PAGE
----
In Honor of Teacher Gung

I looked down at my phone and saw that I had 2 missed calls from Samara. I thought it was strange but I didn’t think much of it. But then Caleb said he had missed calls from Samara too. So I sent her a text which began a text conversation like this…..

T: Hey, We are in a meeting.

S: Can you leave and call me?

T: No. We are in the back of the room.

S: Have you heard from Teacher Naam Rin?

T: No.???

T: Oh no! Did her mother die?

S: No it was Teacher Gung.

My heart dropped, the noises of the meeting went to a silence. The news of Teacher Gung’s death was a shock. I was in absolute unbelief.

My first response was to act calm and normal, thinking, soon enough this meeting will come to an end.

But it didn’t! Tears started to fall as the news started to sink deeper. I quickly and abrasively exited the meeting.

GASP!! Fresh air, I was out of the crowded space. However, in that moment, I was hit with the harsh reality that I had to get to Teacher Naam Rin’s side. I quickly changed the plans for my day, and started to prepare a new plan.

My and Samara’s plan was to go to Teacher Naam Rin’s house to help prepare food, clean and/or do anything to assist them in this tragic time. But once we arrived to her home our plans changed.

Generally funerals are held at the deceased person’s home. The first thing that you do when arrive to the funeral is to “wai” or honor the person that is dead. You will go to the casket, bow your head, say a prayer, and light incense.


I would like to break from the story and take a minute to mention that Teacher Gung’s casket was super fancy. I mean, the “coolest” casket I have ever seen in Thailand. His casket was literally inside a large air conditioned box as the family wanted to preserve his body because the weather was so hot.  This is quite unusual. I have showed this picture to lots of my friends and not one of my other Thai friends had ever seen one before.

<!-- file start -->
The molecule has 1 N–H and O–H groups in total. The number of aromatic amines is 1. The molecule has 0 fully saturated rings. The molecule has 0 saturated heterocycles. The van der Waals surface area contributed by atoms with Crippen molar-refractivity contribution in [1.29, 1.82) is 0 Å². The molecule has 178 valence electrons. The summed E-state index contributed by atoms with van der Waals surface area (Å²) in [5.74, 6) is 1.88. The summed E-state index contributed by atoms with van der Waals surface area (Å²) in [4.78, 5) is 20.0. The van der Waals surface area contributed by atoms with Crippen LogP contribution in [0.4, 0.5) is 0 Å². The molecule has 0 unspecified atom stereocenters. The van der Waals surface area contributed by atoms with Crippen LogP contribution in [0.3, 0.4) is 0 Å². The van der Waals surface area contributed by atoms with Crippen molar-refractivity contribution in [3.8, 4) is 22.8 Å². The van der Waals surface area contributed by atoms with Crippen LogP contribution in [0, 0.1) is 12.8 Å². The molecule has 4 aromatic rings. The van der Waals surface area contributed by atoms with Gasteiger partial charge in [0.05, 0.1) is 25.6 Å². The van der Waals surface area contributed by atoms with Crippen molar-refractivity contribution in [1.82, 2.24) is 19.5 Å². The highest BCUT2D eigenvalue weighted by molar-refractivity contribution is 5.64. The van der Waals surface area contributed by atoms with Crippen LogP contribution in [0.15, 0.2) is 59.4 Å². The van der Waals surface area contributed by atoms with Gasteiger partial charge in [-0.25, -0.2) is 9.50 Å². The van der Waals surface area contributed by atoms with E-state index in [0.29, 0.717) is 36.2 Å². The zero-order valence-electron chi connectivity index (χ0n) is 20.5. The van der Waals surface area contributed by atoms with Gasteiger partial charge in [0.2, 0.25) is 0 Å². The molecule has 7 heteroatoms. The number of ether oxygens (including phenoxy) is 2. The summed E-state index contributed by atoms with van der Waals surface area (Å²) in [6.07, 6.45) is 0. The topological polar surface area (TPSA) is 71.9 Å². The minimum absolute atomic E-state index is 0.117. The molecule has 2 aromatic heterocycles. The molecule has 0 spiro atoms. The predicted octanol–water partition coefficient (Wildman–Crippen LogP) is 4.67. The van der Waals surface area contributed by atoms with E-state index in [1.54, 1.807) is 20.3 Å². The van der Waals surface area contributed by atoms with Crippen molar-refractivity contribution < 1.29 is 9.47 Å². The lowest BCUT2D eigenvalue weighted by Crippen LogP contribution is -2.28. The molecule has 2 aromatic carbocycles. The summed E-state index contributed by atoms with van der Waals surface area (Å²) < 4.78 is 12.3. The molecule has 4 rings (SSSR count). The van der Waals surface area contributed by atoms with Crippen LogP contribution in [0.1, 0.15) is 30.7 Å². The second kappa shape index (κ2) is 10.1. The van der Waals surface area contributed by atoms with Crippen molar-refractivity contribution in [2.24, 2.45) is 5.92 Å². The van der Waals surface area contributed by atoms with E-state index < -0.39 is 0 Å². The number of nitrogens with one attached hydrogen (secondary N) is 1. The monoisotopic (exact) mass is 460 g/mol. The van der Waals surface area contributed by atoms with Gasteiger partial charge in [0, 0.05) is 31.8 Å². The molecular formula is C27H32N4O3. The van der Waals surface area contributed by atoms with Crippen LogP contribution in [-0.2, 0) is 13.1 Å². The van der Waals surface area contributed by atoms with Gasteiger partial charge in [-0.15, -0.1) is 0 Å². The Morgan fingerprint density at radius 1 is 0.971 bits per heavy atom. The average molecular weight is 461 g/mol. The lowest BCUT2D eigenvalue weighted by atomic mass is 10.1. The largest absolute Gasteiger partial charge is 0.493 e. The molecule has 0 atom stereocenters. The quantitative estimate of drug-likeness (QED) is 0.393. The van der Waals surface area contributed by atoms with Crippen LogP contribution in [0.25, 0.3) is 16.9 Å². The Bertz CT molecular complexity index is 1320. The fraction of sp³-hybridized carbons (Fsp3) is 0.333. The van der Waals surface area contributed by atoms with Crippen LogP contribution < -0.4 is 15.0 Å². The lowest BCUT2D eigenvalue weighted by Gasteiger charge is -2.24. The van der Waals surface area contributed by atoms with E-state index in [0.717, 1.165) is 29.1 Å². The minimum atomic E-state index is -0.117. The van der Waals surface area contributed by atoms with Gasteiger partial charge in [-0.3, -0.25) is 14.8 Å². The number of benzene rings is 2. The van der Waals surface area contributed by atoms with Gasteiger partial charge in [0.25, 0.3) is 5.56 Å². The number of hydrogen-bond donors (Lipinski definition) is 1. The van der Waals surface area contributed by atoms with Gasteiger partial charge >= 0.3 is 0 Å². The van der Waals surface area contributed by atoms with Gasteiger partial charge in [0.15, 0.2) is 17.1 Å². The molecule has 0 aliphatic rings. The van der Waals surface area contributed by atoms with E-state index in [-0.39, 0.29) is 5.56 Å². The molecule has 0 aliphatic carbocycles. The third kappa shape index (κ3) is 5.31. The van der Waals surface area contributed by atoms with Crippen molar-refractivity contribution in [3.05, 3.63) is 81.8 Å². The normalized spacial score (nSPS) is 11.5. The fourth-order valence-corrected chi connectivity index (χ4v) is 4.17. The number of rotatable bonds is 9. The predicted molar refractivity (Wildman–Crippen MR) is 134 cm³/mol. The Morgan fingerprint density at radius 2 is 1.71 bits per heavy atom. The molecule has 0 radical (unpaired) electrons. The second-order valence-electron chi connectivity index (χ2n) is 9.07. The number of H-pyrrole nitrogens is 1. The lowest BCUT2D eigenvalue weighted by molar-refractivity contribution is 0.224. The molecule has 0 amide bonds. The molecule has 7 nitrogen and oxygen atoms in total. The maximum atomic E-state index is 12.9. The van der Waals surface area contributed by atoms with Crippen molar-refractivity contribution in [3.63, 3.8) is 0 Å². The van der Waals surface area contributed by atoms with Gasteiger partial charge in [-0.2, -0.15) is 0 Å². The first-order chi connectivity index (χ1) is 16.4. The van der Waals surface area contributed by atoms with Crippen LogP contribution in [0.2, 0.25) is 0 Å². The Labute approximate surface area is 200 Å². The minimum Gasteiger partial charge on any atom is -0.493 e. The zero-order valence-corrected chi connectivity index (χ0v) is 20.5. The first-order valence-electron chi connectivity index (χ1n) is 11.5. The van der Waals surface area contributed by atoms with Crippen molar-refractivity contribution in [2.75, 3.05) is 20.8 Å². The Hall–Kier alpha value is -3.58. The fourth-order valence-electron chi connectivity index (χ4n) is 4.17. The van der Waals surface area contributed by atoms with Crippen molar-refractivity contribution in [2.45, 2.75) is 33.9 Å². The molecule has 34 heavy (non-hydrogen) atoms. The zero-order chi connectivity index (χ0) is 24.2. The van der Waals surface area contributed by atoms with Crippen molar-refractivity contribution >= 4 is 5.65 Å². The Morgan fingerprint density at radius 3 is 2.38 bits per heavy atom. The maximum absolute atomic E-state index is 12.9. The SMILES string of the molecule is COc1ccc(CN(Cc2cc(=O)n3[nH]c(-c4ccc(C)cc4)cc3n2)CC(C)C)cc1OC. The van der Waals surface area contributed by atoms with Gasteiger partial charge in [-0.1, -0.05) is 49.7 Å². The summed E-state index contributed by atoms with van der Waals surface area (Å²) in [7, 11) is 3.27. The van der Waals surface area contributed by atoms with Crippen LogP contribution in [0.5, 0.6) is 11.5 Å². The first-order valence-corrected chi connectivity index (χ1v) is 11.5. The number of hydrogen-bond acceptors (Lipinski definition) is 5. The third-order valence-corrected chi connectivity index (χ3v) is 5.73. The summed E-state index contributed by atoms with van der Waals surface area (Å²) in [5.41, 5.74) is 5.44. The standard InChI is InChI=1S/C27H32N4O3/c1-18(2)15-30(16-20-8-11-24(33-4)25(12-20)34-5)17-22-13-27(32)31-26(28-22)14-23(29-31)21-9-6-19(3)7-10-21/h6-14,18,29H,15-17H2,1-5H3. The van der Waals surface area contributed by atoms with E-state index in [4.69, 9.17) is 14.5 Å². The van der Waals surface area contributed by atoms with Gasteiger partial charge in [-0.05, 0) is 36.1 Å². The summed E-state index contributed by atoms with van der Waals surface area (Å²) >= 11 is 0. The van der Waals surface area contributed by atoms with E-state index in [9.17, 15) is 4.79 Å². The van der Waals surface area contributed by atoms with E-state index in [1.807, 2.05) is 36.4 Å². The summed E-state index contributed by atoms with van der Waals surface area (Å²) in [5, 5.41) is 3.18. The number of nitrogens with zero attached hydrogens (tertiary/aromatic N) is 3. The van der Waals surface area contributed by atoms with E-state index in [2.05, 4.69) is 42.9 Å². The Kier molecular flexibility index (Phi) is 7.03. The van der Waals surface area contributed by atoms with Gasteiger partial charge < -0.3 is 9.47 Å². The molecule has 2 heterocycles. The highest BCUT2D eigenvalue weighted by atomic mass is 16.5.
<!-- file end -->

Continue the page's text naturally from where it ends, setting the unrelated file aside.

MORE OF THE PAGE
shrimp

I also want to mention that you are not culturally allowed to smile in pictures at a Thai funeral. And check out those antlers.


After our “wai”, we were lead into another room. A newly built and air conditioned office and lounge space. This super luxurious, escape from the heat was reserved for close family members. Teacher Naam Rin left us in this room with various other relatives and went on with the funeral preparations.  Any offers to help were quickly refused with an insistence that we sit. So there we sat. And sat. And sat. And sat some more.

I learned so much in that LOOOOONG day of sitting.

It can be the most powerful act of love and sacrifice to just sit. To just be and to be present. Being present while others are grieving can move mountains in the relationship. This is what Samara and I did for 3 days. We sat.

The funeral ceremony has ended and a few weeks have passed since Teacher Gung’s death. Each time Samara and I go to study with Teacher Naam Rin we are confronted with his absence.

During my last study time with Teacher Naam Rin she spoke to me very seriously and said, in Thai, “I realized something important at the funeral. You are my family. We are comfortable with each other because we didn’t have to speak. That you could sit all day in my home, and be at peace, that means you are my family.”

I feel so honored to be called family by my Thai teacher.  That she didn’t feel obligated to host or entertain me while she was grieving, but just let Samara and I sit with her family. I write this blog to not only to commemorate Teacher Gung, but to say: never under estimate the power of being present.

Advertisements

2 comments

  1. Paul · June 10, 2016

    This was really good. I’m glad you and Samara sat with Teacher Gung’s family. I’ve been praying for you guys.

    Like

  2. gramma Sharon · June 12, 2016

    beautiful tribute … family of the heart

    Like

Leave a Reply

Fill in your details below or click an icon to log in:

WordPress.com Logo

You are commenting using your WordPress.com account. Log Out /  Change )

Google photo

You are commenting using your Google account. Log Out /  Change )

Twitter picture

You are commenting using your Twitter account. Log Out /  Change )

Facebook photo

You are commenting using your Facebook account. Log Out /  Change )

Connecting to %s